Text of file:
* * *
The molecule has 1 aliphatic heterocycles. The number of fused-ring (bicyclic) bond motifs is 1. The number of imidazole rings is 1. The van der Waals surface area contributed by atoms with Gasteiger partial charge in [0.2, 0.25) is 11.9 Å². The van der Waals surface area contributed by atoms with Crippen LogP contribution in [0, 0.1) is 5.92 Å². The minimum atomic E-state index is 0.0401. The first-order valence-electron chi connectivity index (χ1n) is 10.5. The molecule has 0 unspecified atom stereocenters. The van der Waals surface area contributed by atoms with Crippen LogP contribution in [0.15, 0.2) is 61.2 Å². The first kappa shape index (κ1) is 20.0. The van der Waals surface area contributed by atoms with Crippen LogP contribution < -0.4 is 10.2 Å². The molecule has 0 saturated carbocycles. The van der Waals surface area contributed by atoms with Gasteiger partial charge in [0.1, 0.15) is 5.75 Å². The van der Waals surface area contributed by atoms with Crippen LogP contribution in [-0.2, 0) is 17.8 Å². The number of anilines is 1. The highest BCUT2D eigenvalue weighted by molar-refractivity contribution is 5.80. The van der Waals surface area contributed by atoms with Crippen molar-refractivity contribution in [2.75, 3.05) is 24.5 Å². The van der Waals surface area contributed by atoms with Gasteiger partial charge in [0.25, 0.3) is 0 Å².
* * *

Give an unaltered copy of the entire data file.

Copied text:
The molecule has 1 aliphatic heterocycles. The number of fused-ring (bicyclic) bond motifs is 1. The number of imidazole rings is 1. The van der Waals surface area contributed by atoms with Gasteiger partial charge in [0.2, 0.25) is 11.9 Å². The van der Waals surface area contributed by atoms with Crippen LogP contribution in [0, 0.1) is 5.92 Å². The minimum atomic E-state index is 0.0401. The first-order valence-electron chi connectivity index (χ1n) is 10.5. The molecule has 0 unspecified atom stereocenters. The van der Waals surface area contributed by atoms with Crippen LogP contribution in [0.15, 0.2) is 61.2 Å². The first kappa shape index (κ1) is 20.0. The van der Waals surface area contributed by atoms with Crippen LogP contribution < -0.4 is 10.2 Å². The molecule has 0 saturated carbocycles. The van der Waals surface area contributed by atoms with Gasteiger partial charge in [0.1, 0.15) is 5.75 Å². The van der Waals surface area contributed by atoms with Crippen LogP contribution in [-0.2, 0) is 17.8 Å². The number of anilines is 1. The highest BCUT2D eigenvalue weighted by molar-refractivity contribution is 5.80. The van der Waals surface area contributed by atoms with Crippen molar-refractivity contribution in [2.75, 3.05) is 24.5 Å². The van der Waals surface area contributed by atoms with Gasteiger partial charge in [0.25, 0.3) is 0 Å².